Nicholas Carroll
Nicholas Carroll, Category Director - Retail Insights, has a particular flare for the grocery industry but analyses and writes in-depth reports on a range of UK and European retail markets.

At the start of 2022, we look back at how the retail industry started making a post-pandemic recovery last year and explore the prospects for the market in 2022.

A better but still pandemic-led year

2021 was one where the pandemic continued to loom large, although in certain areas the landscape of post-pandemic retail became a little clearer. Online purchasing remained heightened and it is clear that COVID-19 will indeed mark a step-change in engagement in the channel. Mintel’s COVID-19 Tracker has on average recorded over four in ten consumers shopping more online in 2021 than pre-pandemic, while so far online has accounted for 29% of total sales in the sector – a little ahead of the level (28%) seen in 2020.

The protracted period of online reliance in 2020 and early 2021 during lockdown periods has been habit forming, and the ‘stickiness’ of these habits is no more evident than in online grocery. Some sales have moved back to store in comparison to the peak Q1 2021 demand, but online grocery shopping is still essentially double what it was pre-pandemic. This has ushered in a host of new faces to the retail sector, from Gorillas to Getir to the mergers and acquisitions (M&A) hungry GoPuff, these rapid delivery players will continue to be a disruptive influence in the sector, and in particular convenience retail, even if further consolidation in this likely over-subscribed market is unavoidable moving forward.

Shoots of recovery in the store-based sector

While online has loomed large, the positive for the store-based sector is that recovery did come as restrictions were fully lifted. From August through to November stores have reclaimed the majority of non-food demand, albeit at a lower level than pre-pandemic, and there has been particular encouraging improvement in the fashion sector. Indeed in November store-based fashion retailers recorded growth on 2019 numbers for the first time. This is particularly impressive as this was done without Arcadia stores, and indicates that the store-based fashion sector may avoid the trend we have seen in other sectors. For example, Comet in electricals, where a major specialist failure has seen demand move away from the sector to non-specialists and online-only players.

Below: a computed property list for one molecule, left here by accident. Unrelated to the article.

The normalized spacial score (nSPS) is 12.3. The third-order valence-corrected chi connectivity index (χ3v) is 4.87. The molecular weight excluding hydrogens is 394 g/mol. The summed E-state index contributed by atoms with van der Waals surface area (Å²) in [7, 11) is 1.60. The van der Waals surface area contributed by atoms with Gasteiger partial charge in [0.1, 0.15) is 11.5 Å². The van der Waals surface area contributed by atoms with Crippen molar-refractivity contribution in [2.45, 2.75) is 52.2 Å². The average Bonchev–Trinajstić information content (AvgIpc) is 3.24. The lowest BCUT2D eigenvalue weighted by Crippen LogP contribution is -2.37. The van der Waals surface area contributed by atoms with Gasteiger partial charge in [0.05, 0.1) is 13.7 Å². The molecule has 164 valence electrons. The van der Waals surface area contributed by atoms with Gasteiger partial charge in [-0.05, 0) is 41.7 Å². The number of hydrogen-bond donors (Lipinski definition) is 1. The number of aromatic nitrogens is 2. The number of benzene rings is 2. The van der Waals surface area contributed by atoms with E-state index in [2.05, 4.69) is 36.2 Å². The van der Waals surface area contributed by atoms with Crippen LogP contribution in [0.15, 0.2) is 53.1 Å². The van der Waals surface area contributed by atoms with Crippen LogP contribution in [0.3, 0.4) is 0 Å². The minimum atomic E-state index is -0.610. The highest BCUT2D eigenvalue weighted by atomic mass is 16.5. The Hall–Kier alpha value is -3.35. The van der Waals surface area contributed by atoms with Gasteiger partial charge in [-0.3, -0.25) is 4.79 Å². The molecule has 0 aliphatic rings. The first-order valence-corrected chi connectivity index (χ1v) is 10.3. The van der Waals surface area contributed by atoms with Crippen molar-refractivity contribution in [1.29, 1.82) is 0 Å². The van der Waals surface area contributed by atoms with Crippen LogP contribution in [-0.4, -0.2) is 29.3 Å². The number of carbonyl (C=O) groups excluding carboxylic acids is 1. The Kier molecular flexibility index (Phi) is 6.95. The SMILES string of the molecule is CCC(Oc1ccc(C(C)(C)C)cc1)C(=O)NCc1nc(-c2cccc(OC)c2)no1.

The ASOS deal for Topshop was the highlight in a spurt of M&A activity in the non-food sector. Along with Boohoo, who took Debenhams, the online-only players showed their financial might by snapping up legacy names, and notably only the names leaving the brands’ store-based heritage behind. The battle at Boohoo with the beauty players has been most interesting, and one, if rumours are to be believed, suppliers have won – with Boohoo likely to be forced to put half a foot in the physical space for the first time.

This is important as with Local Data Company (LDC) reporting last month that just 13% of Arcadia sites are trading with new tenants, new blood and new ideas are required to accelerate the physical recovery. Here there has been encouragement, landlords are increasingly providing lower-cost space for smaller and local brands, such as the Legal and General scheme in Poole, while the continued investment into physical stores from former online D2C brands, from Castore to GymShark, also shows that there are those born in the online space which see the value in physical.

We are still in the woods but the trees are thinning

The clamour for control of Morrisons shows that physical UK retail remains an attractive bet, even in the post-pandemic landscape. 2022 may bring even greater M&A activity than 2021 and 2020, as those who have profited through the pandemic look to bolster, or further bolster, their position. Biggest of all would be the rumoured sale of Boots by Walgreens. Although most likely to move into private equity ownership, if rumoured in-sector suitors are indeed interested then this will be no doubt the biggest news of 2022 and a potential seismic shift in the landscape of UK retail.

2022 does not look quite the blank slate it did entering the Autumn of 2021. The first few months of the year are likely to be COVID-dominated once more as Omicron spreads, our latest COVID-19 tracker data (9-16 December) shows a notable tick-up in concern, and this will bring further opportunity for online. Staff absences and peaks in demand will also put further pressure on supply and ultimately inflation and jobs, making next year one where value will be high on the agenda.

The current price war in the grocery sector for festive sales is a bellwether for all retailers in how sharp pricing will need to be, particularly as spending in other areas further recovers. On this the expansion and success of Tesco Clubcard Prices deserves a special mention. The scheme is true market leadership in action – simple, aggressive and long-term brand building, and the fact it is present in every aspect of Tesco’s operations, from online to convenience, is truly remarkable.

Despite the pressures moving in 2022, there are many positives for the sector to look ahead to. Pre-Omicron, the Office for Budget Responsibility (OBR) was forecasting rapid household spending growth, as savings built during the pandemic are released, and even if the variant tempers economic growth a little there will still be much demand to be tapped into. It will not be the easy year many hoped for but it will be one where, hopefully, an even bigger step is taken toward a more certain future than 2021.